Suppose there is a ring with two routers (L3 switch) and 3 switches. All devices are configured properly.VRRP is configured on both routers and one virtual gateway is introduced to switches and their clients.

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Can I disable spanning tree protocol on all switches? Does the VRRP function as protection? To clarify my question: Suppose the link between switch 1 and switch 2 gets down. Is gateway accessible for all switches and their clients by VRRP?

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  • We cannot answer your question without more detail. You'll need to add the (sanitized) configurations of all devices and their make/models to your question.
    – Zac67
    Mar 9, 2019 at 12:41
  • Is the link between the routers part of the L2 ring?
    – Ron Trunk
    Mar 9, 2019 at 12:50
  • No, as I updated the figures, the link between the routers is configured as an L3 link. You can suppose OSPF is running on routers
    – A.A
    Mar 9, 2019 at 13:06
  • The details you provide are not remotely enough. VRRP and STP are not alternatives. They may be used in combination but all depends on the specific device configurations.
    – Zac67
    Mar 9, 2019 at 13:11
  • And in response to @Zac67: I want to know the standard VRRP ability itself, regardless of vendors or devices, whether it is capable of handling protection without xSTP or not.
    – A.A
    Mar 9, 2019 at 13:15

3 Answers 3


As explained in the question comments, no it is not VRRP or STP, as those features address different needs.

STP is about links, i.e. layer 2, while VRRP is about IP gateways, i.e. layer 3.

In the case you get your layer 2 network split in half, like in your second diagram, yes all clients have a gateway to speak to, and so they can send data.

But how will they receive the responses?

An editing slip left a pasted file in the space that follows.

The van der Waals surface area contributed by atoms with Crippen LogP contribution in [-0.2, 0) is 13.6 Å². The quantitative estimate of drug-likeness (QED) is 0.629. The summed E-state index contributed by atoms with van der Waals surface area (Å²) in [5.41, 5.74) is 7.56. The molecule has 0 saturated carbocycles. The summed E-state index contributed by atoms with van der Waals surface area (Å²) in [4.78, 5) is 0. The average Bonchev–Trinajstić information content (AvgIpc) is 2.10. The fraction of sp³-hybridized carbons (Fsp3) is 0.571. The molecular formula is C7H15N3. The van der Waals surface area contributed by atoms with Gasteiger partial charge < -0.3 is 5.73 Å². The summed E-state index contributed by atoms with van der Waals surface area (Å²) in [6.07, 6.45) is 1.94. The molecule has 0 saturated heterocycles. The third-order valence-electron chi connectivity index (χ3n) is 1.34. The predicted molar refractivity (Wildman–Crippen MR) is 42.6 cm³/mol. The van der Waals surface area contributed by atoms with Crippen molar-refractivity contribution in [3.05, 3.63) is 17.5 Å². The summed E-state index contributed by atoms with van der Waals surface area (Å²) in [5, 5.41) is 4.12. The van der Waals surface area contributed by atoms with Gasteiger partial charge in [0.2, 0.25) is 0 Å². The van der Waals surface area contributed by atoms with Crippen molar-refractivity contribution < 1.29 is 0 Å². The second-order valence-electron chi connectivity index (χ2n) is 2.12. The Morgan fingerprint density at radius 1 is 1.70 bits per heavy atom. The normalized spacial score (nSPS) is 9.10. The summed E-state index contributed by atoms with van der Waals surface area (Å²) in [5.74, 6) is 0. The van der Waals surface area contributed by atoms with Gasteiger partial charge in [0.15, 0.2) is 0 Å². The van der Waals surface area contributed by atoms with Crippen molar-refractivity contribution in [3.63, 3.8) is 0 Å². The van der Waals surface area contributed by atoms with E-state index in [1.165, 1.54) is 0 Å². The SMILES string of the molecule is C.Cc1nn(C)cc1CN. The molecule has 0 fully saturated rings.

If those responses arrive on router 1, it will look in its routing table and find it has a directly connected interface and will send it through this interface. Clients connected behind router 2 will not receive any response.

So, no, your proposal will not work, except for one-way communication, which is pretty rare.


As @JFL has already pointed out, your failover concept has a problem when one of the switches or one of their interconnects fails - currently there's no L2 redundancy. This is because VRRP makes the L3 gateways redundant, not the L2 switches/links.


The best-practice approach would be to remove the chain of switches and connect each of them to both L3 switches. Depending on the size of the network you could either use a separate L3 link and IP subnet for each L2 switch or use one or more VLANs that are spanning all switches. Of course, this creates multiple potential bridge loops, so RSTP/MSTP is required.

STP in tree

With the tree, the L2 switches communicate through the root switch in normal operation and when the root fails the L2 connects will failover to the designated L3 switch. VRRP takes care of L3 connectivity at the same time.


If you can't get rid of the chain (due geographical restrictions or similar) you need to connect the access VLAN across the L3 switches as well (VLAN trunk). As that would create a bridge loop across the L2 switches, RSTP/MSTP is required to break that loop.

STP in chain

Use the main L3 switch as root bridge (lowest priority value) and the backup as designated (second lowest priority value). One of Switch2's uplinks will block in normal operation. It will reactivate if any link fails, restoring L2 connectivity. Even when an L2 switch fails the other will keep their uplinks.


No, you can't disable STP in this case. VRRP is on L3, STP is on L2. Your router is a L3 switch, so the switches are connected by bridge ports. Some switches might change the port type (e.g. Comware or Cisco) from bridge to a route port. A route port is still an ethernet interface, but it does not take part of STP.

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